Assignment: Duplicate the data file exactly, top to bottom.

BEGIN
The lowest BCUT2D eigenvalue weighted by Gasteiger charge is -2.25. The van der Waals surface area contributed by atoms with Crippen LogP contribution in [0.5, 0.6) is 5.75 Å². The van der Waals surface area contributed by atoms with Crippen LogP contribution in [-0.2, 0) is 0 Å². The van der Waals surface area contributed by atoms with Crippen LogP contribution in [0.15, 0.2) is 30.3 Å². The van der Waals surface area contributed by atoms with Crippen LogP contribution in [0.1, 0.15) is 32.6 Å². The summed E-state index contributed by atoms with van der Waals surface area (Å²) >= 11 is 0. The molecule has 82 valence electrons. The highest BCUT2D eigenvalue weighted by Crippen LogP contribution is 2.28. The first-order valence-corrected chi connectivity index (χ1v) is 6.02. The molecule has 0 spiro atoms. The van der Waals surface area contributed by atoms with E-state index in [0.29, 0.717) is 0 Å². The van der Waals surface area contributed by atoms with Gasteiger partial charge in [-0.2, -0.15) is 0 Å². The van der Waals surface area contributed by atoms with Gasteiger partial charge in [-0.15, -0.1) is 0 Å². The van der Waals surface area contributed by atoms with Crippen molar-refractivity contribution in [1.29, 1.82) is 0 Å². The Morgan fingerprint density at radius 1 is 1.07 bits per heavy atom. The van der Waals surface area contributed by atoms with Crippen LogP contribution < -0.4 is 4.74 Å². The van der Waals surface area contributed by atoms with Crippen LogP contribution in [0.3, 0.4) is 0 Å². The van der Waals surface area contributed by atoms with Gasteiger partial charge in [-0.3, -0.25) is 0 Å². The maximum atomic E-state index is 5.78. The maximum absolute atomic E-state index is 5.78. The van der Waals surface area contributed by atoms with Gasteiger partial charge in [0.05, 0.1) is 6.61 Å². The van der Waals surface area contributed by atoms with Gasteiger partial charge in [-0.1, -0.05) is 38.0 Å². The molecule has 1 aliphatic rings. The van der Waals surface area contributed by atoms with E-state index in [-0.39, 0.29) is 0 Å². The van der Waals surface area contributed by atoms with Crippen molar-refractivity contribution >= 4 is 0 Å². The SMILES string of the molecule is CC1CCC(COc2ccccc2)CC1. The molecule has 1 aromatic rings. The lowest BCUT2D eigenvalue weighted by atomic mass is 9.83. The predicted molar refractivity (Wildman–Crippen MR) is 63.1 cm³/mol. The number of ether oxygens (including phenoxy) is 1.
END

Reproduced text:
The lowest BCUT2D eigenvalue weighted by Gasteiger charge is -2.25. The van der Waals surface area contributed by atoms with Crippen LogP contribution in [0.5, 0.6) is 5.75 Å². The van der Waals surface area contributed by atoms with Crippen LogP contribution in [-0.2, 0) is 0 Å². The van der Waals surface area contributed by atoms with Crippen LogP contribution in [0.15, 0.2) is 30.3 Å². The van der Waals surface area contributed by atoms with Crippen LogP contribution in [0.1, 0.15) is 32.6 Å². The summed E-state index contributed by atoms with van der Waals surface area (Å²) >= 11 is 0. The molecule has 82 valence electrons. The highest BCUT2D eigenvalue weighted by Crippen LogP contribution is 2.28. The first-order valence-corrected chi connectivity index (χ1v) is 6.02. The molecule has 0 spiro atoms. The van der Waals surface area contributed by atoms with E-state index in [0.29, 0.717) is 0 Å². The van der Waals surface area contributed by atoms with Gasteiger partial charge in [-0.2, -0.15) is 0 Å². The van der Waals surface area contributed by atoms with Gasteiger partial charge in [-0.15, -0.1) is 0 Å². The van der Waals surface area contributed by atoms with Crippen molar-refractivity contribution in [1.29, 1.82) is 0 Å². The Morgan fingerprint density at radius 1 is 1.07 bits per heavy atom. The van der Waals surface area contributed by atoms with Crippen LogP contribution < -0.4 is 4.74 Å². The van der Waals surface area contributed by atoms with Crippen LogP contribution in [0.3, 0.4) is 0 Å². The van der Waals surface area contributed by atoms with Gasteiger partial charge in [-0.3, -0.25) is 0 Å². The maximum atomic E-state index is 5.78. The maximum absolute atomic E-state index is 5.78. The van der Waals surface area contributed by atoms with Gasteiger partial charge in [0.05, 0.1) is 6.61 Å². The van der Waals surface area contributed by atoms with Gasteiger partial charge in [-0.1, -0.05) is 38.0 Å². The molecule has 1 aliphatic rings. The van der Waals surface area contributed by atoms with E-state index in [-0.39, 0.29) is 0 Å². The van der Waals surface area contributed by atoms with Crippen molar-refractivity contribution >= 4 is 0 Å². The SMILES string of the molecule is CC1CCC(COc2ccccc2)CC1. The molecule has 1 aromatic rings. The lowest BCUT2D eigenvalue weighted by atomic mass is 9.83. The predicted molar refractivity (Wildman–Crippen MR) is 63.1 cm³/mol. The number of ether oxygens (including phenoxy) is 1.